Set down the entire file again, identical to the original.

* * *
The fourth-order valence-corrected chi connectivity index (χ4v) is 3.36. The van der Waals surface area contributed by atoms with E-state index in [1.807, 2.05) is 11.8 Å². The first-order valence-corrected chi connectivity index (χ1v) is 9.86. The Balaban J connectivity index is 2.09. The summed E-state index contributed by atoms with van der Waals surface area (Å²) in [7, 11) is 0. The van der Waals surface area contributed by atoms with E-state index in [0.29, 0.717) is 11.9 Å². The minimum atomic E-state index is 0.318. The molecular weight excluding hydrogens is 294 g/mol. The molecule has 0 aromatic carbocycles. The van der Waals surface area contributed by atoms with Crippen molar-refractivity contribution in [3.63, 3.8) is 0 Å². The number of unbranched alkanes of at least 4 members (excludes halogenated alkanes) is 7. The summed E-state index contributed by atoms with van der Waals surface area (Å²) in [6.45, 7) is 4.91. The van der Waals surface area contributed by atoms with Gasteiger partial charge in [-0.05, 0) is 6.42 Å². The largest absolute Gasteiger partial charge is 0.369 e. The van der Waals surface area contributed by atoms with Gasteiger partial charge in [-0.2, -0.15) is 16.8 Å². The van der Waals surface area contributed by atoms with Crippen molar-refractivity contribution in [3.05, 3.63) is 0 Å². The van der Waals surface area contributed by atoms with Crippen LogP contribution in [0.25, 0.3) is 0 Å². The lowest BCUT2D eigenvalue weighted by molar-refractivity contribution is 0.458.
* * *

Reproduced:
The fourth-order valence-corrected chi connectivity index (χ4v) is 3.36. The van der Waals surface area contributed by atoms with E-state index in [1.807, 2.05) is 11.8 Å². The first-order valence-corrected chi connectivity index (χ1v) is 9.86. The Balaban J connectivity index is 2.09. The summed E-state index contributed by atoms with van der Waals surface area (Å²) in [7, 11) is 0. The van der Waals surface area contributed by atoms with E-state index in [0.29, 0.717) is 11.9 Å². The minimum atomic E-state index is 0.318. The molecular weight excluding hydrogens is 294 g/mol. The molecule has 0 aromatic carbocycles. The van der Waals surface area contributed by atoms with Crippen molar-refractivity contribution in [3.63, 3.8) is 0 Å². The number of unbranched alkanes of at least 4 members (excludes halogenated alkanes) is 7. The summed E-state index contributed by atoms with van der Waals surface area (Å²) in [6.45, 7) is 4.91. The van der Waals surface area contributed by atoms with Gasteiger partial charge in [-0.05, 0) is 6.42 Å². The largest absolute Gasteiger partial charge is 0.369 e. The van der Waals surface area contributed by atoms with Gasteiger partial charge in [-0.2, -0.15) is 16.8 Å². The van der Waals surface area contributed by atoms with Crippen molar-refractivity contribution in [3.05, 3.63) is 0 Å². The van der Waals surface area contributed by atoms with Crippen LogP contribution in [0.25, 0.3) is 0 Å². The lowest BCUT2D eigenvalue weighted by molar-refractivity contribution is 0.458.